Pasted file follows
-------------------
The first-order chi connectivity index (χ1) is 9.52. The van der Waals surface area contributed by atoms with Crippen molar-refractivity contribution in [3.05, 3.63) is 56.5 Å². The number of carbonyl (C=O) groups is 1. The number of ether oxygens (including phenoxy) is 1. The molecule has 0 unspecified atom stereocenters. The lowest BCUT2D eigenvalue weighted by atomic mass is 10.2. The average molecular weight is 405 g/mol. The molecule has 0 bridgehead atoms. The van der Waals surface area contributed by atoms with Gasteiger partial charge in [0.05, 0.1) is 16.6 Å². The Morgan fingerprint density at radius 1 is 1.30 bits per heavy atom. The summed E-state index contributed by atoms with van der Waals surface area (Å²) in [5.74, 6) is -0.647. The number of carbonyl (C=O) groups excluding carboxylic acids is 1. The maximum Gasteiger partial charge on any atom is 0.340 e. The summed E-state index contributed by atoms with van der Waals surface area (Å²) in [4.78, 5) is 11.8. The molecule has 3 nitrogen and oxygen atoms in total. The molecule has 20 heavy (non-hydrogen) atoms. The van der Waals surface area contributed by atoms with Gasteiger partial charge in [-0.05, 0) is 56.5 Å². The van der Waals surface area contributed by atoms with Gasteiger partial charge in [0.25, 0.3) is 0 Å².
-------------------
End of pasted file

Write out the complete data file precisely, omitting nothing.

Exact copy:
The first-order chi connectivity index (χ1) is 9.52. The van der Waals surface area contributed by atoms with Crippen molar-refractivity contribution in [3.05, 3.63) is 56.5 Å². The number of carbonyl (C=O) groups is 1. The number of ether oxygens (including phenoxy) is 1. The molecule has 0 unspecified atom stereocenters. The lowest BCUT2D eigenvalue weighted by atomic mass is 10.2. The average molecular weight is 405 g/mol. The molecule has 0 bridgehead atoms. The van der Waals surface area contributed by atoms with Gasteiger partial charge in [0.05, 0.1) is 16.6 Å². The Morgan fingerprint density at radius 1 is 1.30 bits per heavy atom. The summed E-state index contributed by atoms with van der Waals surface area (Å²) in [5.74, 6) is -0.647. The number of carbonyl (C=O) groups excluding carboxylic acids is 1. The maximum Gasteiger partial charge on any atom is 0.340 e. The summed E-state index contributed by atoms with van der Waals surface area (Å²) in [4.78, 5) is 11.8. The molecule has 3 nitrogen and oxygen atoms in total. The molecule has 20 heavy (non-hydrogen) atoms. The van der Waals surface area contributed by atoms with Gasteiger partial charge in [-0.05, 0) is 56.5 Å². The van der Waals surface area contributed by atoms with Gasteiger partial charge in [0.25, 0.3) is 0 Å².